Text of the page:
Outcry in Iraq over proposals to legalise marriage for girls as young as 9

The proposed amendments to Iraq's personal status law, which were introduced by the council of representatives on November 1, would codify marriage, divorce, inheritance and child custody procedures under religious law

In this Thursday, March 13, 2014 photo, a schoolgirl passes by a banner for the Jaafari Personal Status Law in Baghdad, Iraq. The Arabic on the banner reads, "the Jaafari Personal Status Law saves my rights and my dignity." A contentious civil status draft law for Iraqi Shiite community that allows child marriage and restricts women’s rights has stirred up a row among many Iraqis who see it as a setback for child and women rights, threatening to add more divisions and woos to the society that is already in fragments. (AP Photo/Karim Kadim)

As a young girl she would talk to her doll about the troubles and miseries she felt. She remembers not knowing "what marriage was or any of its responsibilities”.

Now 30 years old, the Iraqi woman recalls how her childhood was taken away from her after she was forced to marry at the age of 12.

“They punished me because I had a doll. She was the only one that listened to me at a time when no one listened,” the unidentified woman tells Unicef in a video released this month. She rejected the man she was married to “because it was forced, I hadn’t hit puberty yet”.

With Iraq torn apart by conflict and economic hardship and the future uncertain for many Iraqis, early marriages have become more common.

Now, a draft law put forward by Iraqi lawmakers threatens to put many more young girls at risk of forced and early marriage, and make them vulnerable to sexual abuse.

The proposed amendments to Iraq's personal status law, which were introduced by the council of representatives on November 1, would codify marriage, divorce, inheritance and child custody procedures under religious law, allowing girls as young as nine to wed.

The move has sparked outrage from women's rights groups.

“The proposed bill is wrong in so many ways, it’s a blow on women’s rights and to society," Samira Talal, an Iraqi women’s rights activist, said. "This was done to marginalise societal problems that we are encountering on a daily basis to divert our attention from what is really going on.”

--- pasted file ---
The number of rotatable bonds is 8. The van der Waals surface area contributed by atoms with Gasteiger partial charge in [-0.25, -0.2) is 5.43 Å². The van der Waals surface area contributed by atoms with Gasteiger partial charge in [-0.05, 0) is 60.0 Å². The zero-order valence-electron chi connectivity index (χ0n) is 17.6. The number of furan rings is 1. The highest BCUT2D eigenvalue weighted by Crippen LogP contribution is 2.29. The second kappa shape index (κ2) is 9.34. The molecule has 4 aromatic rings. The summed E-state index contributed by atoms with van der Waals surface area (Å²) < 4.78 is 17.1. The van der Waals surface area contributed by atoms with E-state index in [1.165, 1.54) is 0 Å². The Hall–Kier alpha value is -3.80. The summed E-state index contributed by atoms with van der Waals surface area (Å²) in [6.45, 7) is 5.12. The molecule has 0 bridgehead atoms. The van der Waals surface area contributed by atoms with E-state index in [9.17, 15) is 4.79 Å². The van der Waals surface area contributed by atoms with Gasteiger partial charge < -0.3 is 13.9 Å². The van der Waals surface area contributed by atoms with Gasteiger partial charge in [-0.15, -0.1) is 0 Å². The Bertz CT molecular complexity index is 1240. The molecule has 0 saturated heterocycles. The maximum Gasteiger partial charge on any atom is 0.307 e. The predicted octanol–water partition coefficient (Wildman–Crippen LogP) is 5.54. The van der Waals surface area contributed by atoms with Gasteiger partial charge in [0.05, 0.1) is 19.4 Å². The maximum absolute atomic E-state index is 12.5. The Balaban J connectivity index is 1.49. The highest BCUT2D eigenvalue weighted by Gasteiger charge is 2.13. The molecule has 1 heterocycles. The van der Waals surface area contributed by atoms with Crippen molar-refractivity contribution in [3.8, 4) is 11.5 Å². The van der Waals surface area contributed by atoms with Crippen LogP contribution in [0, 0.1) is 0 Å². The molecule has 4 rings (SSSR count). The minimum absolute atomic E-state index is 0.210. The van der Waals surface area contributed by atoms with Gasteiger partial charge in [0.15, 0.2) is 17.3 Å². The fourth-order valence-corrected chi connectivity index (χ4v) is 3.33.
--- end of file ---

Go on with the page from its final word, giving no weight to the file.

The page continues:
Iraq’s current personal status law, introduced in 1959, is considered to be one of the most protective of women’s rights in the region. It is applied to all Iraqis regardless of their religious beliefs and sets the legal age of marriage at 18. In "urgent" cases, however, a judge is allowed to permit girls as young as 15 to marry.

The current personal status law bans forced marriages and restricts polygamy.

Under the new amendments, however, Shiite girls would be allowed to marry from the age of nine in line with the teachings of the Jaafari school of Shiite religious jurisprudence. The school was established by the sixth Shiite imam, Jaafar Al Sadiq.

Belikis Wille, Iraq and Qatar researcher at Human Rights Watch, said that the mooted changes — which were first proposed in an earlier, more extreme bill introduced in 2014 — were "catastrophic".

“The fact that this is not the first time the proposal was introduced is deeply disturbing,” Ms Wille added.

“It’s a step backwards for Iraq, a country where there are many initiatives to improve women’s rights. Now [after ISIL’s defeat] is the time to assert more clearly that everyone in Iraq has equal rights.”

Ms Wille confirmed that HRW is studying the draft law and will be issuing a statement about how far-reaching it could be.

Meanwhile, the United Nations assistance mission in Iraq (Unami) has urged that women’s rights be fully recognised and protected.


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“Women and girls in Iraq have suffered violations of their basic human rights and violence in armed conflict, in particular under ISIL’s rule,” Unami said.

Jan Kubis, the special representative of the secretary general for Iraq, called upon Iraq's council of representatives "to seize this opportunity of the process to amend the personal status law, repeatedly criticised by the United Nations treaty bodies, and conduct a wider consultation on the draft amendments in a participatory manner to recommit to and ensure the full respect, protection and fulfilment of women and girls’ rights in Iraq in relation to matrimonial and other matters".

On November 1, the council of representatives voted in principle to approve the proposed bill which was put forward by 40 members of parliament. It now needs the support of 165 politicians, more than half of the body's 328 representatives, to become law. But the draft law is not yet on the parliamentary agenda and it not clear when a vote on it will be held.

In the meantime, opponents of the bill are making their voices heard. Public demonstrations were held in Baghdad last weekend by women’s rights and civil society groups.

“It’s a form of societal abnormality that we cannot stand for, it’s an outrage," said Ms Talal.